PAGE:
Attorney Referral Fees in Ohio - A Complete Guide


How to Ethically Share Fees With Other Ohio Attorneys

Attorneys in Ohio may divide fees with another attorney when they either assume joint responsibility or base the division on work completed.

Ohio Rule

For those familiar with the ABA Model Rules, it’s worth noting that Ohio adds several additional requirements for attorney referrals. Ohio Rules of Professional Conduct Rule 1.5(e) governs divisions of fees. It states:

Lawyers who are not in the same firm may divide fees only if all of the following apply:

  • (1) the division of fees is in proportion to the services performed by each lawyer or each lawyer assumes joint responsibility for the representation and agrees to be available for consultation with the client;
  • (2) the client has given written consent after full disclosure of the identity of each lawyer, that the fees will be divided, and that the division of fees will be in proportion to the services to be performed by each lawyer or that each lawyer will assume joint responsibility for the representation;
  • (3) except where court approval of the fee division is obtained, the written closing statement in a case involving a contingent fee shall be signed by the client and each lawyer and shall comply with the terms of division (c)(2) of this rule;
  • (4) the total fee is reasonable.

In Ohio, joint responsibility includes not just financial and ethical responsibility but also that the referring attorney be available to the client throughout representation.

Cases involving contingency fees require that a lawyer draft a closing statement and follow the requirements of Rule 1.5(c)(2). This rule states:

  • (c) A fee may be contingent on the outcome of the matter for which the service is rendered, except in a matter in which a contingent fee is prohibited by division (d) of this rule or other law. ...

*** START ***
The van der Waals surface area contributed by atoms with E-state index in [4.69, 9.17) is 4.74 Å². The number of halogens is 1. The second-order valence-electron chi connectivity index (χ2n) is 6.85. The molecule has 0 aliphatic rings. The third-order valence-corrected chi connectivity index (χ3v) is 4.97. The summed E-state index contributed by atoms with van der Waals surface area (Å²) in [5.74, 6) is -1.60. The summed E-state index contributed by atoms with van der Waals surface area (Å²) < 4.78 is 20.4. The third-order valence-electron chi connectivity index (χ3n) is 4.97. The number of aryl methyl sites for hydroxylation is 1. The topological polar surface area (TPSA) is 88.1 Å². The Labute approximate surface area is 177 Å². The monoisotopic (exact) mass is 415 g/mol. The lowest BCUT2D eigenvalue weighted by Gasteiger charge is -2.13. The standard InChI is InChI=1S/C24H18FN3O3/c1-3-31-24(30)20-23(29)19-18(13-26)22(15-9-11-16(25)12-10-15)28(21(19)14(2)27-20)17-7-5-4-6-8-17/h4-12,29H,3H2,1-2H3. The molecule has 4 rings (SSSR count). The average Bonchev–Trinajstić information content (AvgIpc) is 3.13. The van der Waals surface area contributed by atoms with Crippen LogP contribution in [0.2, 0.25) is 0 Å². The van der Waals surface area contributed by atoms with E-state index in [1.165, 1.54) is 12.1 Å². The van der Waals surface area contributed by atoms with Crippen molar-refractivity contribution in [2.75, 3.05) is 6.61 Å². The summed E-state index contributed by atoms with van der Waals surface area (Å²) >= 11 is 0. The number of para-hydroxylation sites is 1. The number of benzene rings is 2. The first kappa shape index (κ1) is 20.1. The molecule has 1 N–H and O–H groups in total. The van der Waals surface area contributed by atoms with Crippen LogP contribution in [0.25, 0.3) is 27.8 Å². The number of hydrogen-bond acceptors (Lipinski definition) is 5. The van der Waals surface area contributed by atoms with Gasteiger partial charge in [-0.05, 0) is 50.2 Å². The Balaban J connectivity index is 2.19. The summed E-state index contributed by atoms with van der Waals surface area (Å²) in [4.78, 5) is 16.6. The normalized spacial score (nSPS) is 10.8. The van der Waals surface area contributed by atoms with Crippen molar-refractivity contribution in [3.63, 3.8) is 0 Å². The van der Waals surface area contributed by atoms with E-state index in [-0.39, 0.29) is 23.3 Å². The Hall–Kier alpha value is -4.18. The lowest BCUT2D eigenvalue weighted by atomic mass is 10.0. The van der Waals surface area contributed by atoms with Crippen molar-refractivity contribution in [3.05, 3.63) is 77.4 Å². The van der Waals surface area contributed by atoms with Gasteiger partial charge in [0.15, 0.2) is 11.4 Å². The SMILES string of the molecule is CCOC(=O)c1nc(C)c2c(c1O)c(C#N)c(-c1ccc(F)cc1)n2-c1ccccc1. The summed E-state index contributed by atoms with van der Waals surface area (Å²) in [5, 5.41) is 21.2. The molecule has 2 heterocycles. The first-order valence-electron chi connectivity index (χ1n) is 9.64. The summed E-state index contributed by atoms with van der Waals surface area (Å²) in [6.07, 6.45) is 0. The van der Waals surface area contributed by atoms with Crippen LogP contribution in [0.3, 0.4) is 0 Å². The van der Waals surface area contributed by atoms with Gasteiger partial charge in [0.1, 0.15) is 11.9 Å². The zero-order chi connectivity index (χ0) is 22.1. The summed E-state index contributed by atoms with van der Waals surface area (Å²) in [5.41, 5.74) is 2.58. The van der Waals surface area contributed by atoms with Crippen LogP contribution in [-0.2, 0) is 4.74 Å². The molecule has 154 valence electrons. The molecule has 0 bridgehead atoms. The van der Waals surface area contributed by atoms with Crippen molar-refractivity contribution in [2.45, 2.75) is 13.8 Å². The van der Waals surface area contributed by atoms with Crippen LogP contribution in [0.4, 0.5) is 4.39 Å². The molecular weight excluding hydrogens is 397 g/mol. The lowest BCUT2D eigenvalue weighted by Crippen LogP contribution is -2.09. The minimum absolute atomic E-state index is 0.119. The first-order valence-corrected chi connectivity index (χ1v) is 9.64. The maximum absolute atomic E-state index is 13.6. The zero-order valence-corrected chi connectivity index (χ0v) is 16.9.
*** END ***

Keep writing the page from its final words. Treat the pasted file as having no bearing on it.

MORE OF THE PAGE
• (2) If the lawyer becomes entitled to compensation under the contingent fee agreement and the lawyer will be disbursing funds, the lawyer shall prepare a closing statement and shall provide the client with that statement at the time of or prior to the receipt of compensation under the agreement. The closing statement shall specify the manner in which the compensation was determined under the agreement, any costs and expenses deducted by the lawyer from the judgment or settlement involved, and, if applicable, the actual division of the lawyer’s fees with a lawyer not in the same firm, as required in division (e)(3) of this rule. The closing statement shall be signed by the client and lawyer.”

For a division of fees, the Rule 1.5(c)(2) signature requirement extends to all involved attorneys.

Reasonable Fees

Any referral must involve a reasonable fee. ORPC Rule 1.5(a) provides guidance on what defines a reasonable fee. It states:

A lawyer shall not make an agreement for, charge, or collect an illegal or clearly excessive fee. A fee is clearly excessive when, after a review of the facts, a lawyer of ordinary prudence would be left with a definite and firm conviction that the fee is in excess of a reasonable fee. The factors to be considered in determining the reasonableness of a fee include the following:

  • (1) the time and labor required, the novelty and difficulty of the questions involved, and the skill requisite to perform the legal service properly;
  • (2) the likelihood, if apparent to the client, that the acceptance of the particular employment will preclude other employment by the lawyer;